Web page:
2007: the year of law and order. Those Saudis don't pamper their criminals. Never mind fourteen convictions for drink-driving before you go to jail, or three strikes and you're out. They just go for the doctor. You pinch someone's purse; you get your hand lopped off.
And guess what? They might be on to something.
Look at this story from last Sunday's paper:
Graeme Burton will be the first new amputee in the prison system in at least 30 years.
I hope I understand the report correctly: not one amputee has been sent to the Big House in this country in thirty years.
Thirty! That would make it 1977. I was still in High School. I couldn't count how many amputees I've met since then, but it seems to me there are plenty of them about. I can't think of even one I didn't like.
So what are we dealing with here? Nature or nurture? Do only well-behaved people encounter the misfortune of losing a limb, or - assuming it sometimes happens to an evil-doer, does the loss of the limb make them well-behaved?
There are the simple practical explanations, to be sure: You can't get caught with your fingers in the till if you don't have any.
Losing a leg is clearly going to slow Burton down. Again from the Sunday Star Times:
Above knee artificial limbs extended up to the person's hip and were almost impossible to run on because of discomfort.
"I think even the slowest cops would be able to catch him," said Mitchell.
Let us now dip our toes in a tributary of the great policy river known as Eugenics. Who's up for a little ambulance at the top of the cliff in our law and order policy? How about an ambulance at the top of the cliff that could lop off a limb or two?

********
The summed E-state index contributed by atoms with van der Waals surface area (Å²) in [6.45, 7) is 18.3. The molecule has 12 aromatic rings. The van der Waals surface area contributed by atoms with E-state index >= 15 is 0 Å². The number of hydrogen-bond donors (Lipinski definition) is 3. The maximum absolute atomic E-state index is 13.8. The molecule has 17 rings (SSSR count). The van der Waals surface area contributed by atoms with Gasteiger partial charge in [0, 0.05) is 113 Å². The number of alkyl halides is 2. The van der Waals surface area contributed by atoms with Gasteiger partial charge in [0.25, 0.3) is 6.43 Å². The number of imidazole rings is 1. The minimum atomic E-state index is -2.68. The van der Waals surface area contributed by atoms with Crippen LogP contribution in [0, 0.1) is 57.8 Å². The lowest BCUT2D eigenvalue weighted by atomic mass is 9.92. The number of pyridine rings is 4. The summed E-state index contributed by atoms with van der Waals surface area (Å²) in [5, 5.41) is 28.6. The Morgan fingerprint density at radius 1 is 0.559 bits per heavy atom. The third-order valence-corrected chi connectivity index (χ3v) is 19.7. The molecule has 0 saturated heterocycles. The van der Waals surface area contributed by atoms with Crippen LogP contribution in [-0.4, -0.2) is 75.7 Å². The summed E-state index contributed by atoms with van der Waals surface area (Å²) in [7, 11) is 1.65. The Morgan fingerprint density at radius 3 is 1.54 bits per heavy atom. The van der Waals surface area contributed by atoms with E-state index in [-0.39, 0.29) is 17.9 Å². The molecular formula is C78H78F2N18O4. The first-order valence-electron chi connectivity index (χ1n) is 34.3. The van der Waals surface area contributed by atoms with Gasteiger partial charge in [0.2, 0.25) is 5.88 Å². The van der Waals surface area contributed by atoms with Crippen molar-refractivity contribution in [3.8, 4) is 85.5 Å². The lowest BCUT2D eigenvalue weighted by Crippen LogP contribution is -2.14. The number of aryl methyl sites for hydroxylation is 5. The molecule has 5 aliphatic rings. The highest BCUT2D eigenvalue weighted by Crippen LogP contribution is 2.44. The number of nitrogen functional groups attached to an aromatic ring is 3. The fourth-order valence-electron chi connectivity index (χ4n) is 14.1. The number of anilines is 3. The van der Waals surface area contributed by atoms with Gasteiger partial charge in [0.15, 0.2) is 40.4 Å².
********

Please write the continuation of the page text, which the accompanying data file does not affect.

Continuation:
Pre-emptive intervention is what I'm talking about. It could be just a trial, to begin with. You pick out a few really bad buggers, and lop off a hand or a foot or something, and then track them. See if they don't straighten up and fly right.
This could be huge. You could see the crime figures just plummet.
Perhaps I'm a little more permissive in this area of policy - I was considering an elective shortening of a body part of my own last year, after all - but I see an opportunity here and frankly, I have a dream. I see empty feather-bedded prisons in Ngawha, Paremoremo and Mt Crawford, prison doors all swinging in the gentle breeze, the occasional LCD TV tuned to the Sky Arts Channel. Not a crim in sight, just Simon Power and a TV crew traipsing forlornly around the site, rooting around for signs of departmental ineptitude and waste.
I have given this some careful study and by that I mean I have just spent five minutes on Google, and it has been most instructive. Amputees and prison really are like oil and water.
In Phoenix, my browser tells me, Deborah Lynn Quinn is the envy of 26,000 convicted criminals doing time in Arizona prisons.
She was sentenced to a year inside for violating probation on a charge of attempting to sell marijuana, but now the state's top corrections official wants to kick her out of prison and send her home.
Why? Because she is almost entirely disabled. She has no arms, no right leg and a partial left leg, and she needs a battery-powered wheelchair to get around. They can't afford to keep her in there.
The answer is there for a bold politician. And look: if you take it up as a platform, even God will be on your side. Click over to this site where you will find the answer to that question we must all surely have pondered at some point: Why won't God heal amputees?
It's a revelation.